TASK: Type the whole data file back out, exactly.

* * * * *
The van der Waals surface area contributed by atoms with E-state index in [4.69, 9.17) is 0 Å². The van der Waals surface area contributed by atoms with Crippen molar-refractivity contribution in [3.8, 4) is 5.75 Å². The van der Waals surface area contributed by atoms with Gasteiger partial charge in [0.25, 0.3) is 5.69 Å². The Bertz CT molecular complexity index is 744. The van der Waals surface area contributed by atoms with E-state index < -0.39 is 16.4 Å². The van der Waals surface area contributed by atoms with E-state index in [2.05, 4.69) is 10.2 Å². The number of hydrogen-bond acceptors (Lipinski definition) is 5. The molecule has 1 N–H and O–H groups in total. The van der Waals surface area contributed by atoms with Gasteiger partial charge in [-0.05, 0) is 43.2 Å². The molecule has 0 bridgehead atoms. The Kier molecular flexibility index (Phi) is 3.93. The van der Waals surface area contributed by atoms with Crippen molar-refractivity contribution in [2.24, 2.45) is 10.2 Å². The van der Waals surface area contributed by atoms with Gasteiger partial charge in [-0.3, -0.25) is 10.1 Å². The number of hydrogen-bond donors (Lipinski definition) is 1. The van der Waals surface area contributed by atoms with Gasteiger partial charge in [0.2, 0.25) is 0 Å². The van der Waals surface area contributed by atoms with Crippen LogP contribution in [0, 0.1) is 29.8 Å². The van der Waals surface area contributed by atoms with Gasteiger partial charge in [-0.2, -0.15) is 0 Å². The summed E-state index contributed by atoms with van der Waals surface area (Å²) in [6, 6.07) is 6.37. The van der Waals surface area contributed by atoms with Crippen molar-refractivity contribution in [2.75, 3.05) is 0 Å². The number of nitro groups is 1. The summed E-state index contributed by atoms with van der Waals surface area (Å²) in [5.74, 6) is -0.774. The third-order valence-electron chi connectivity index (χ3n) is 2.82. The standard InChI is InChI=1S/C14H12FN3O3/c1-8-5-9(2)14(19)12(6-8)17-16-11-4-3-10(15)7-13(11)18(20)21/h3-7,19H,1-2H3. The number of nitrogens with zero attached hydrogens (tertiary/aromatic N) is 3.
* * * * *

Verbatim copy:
The van der Waals surface area contributed by atoms with E-state index in [4.69, 9.17) is 0 Å². The van der Waals surface area contributed by atoms with Crippen molar-refractivity contribution in [3.8, 4) is 5.75 Å². The van der Waals surface area contributed by atoms with Gasteiger partial charge in [0.25, 0.3) is 5.69 Å². The Bertz CT molecular complexity index is 744. The van der Waals surface area contributed by atoms with E-state index < -0.39 is 16.4 Å². The van der Waals surface area contributed by atoms with E-state index in [2.05, 4.69) is 10.2 Å². The number of hydrogen-bond acceptors (Lipinski definition) is 5. The molecule has 1 N–H and O–H groups in total. The van der Waals surface area contributed by atoms with Gasteiger partial charge in [-0.05, 0) is 43.2 Å². The molecule has 0 bridgehead atoms. The Kier molecular flexibility index (Phi) is 3.93. The van der Waals surface area contributed by atoms with Crippen molar-refractivity contribution in [2.24, 2.45) is 10.2 Å². The van der Waals surface area contributed by atoms with Gasteiger partial charge in [-0.3, -0.25) is 10.1 Å². The number of hydrogen-bond donors (Lipinski definition) is 1. The van der Waals surface area contributed by atoms with Gasteiger partial charge in [0.2, 0.25) is 0 Å². The van der Waals surface area contributed by atoms with Crippen LogP contribution in [0, 0.1) is 29.8 Å². The van der Waals surface area contributed by atoms with Gasteiger partial charge in [-0.2, -0.15) is 0 Å². The summed E-state index contributed by atoms with van der Waals surface area (Å²) in [6, 6.07) is 6.37. The van der Waals surface area contributed by atoms with Crippen molar-refractivity contribution in [2.75, 3.05) is 0 Å². The number of nitro groups is 1. The summed E-state index contributed by atoms with van der Waals surface area (Å²) in [5.74, 6) is -0.774. The third-order valence-electron chi connectivity index (χ3n) is 2.82. The standard InChI is InChI=1S/C14H12FN3O3/c1-8-5-9(2)14(19)12(6-8)17-16-11-4-3-10(15)7-13(11)18(20)21/h3-7,19H,1-2H3. The number of nitrogens with zero attached hydrogens (tertiary/aromatic N) is 3.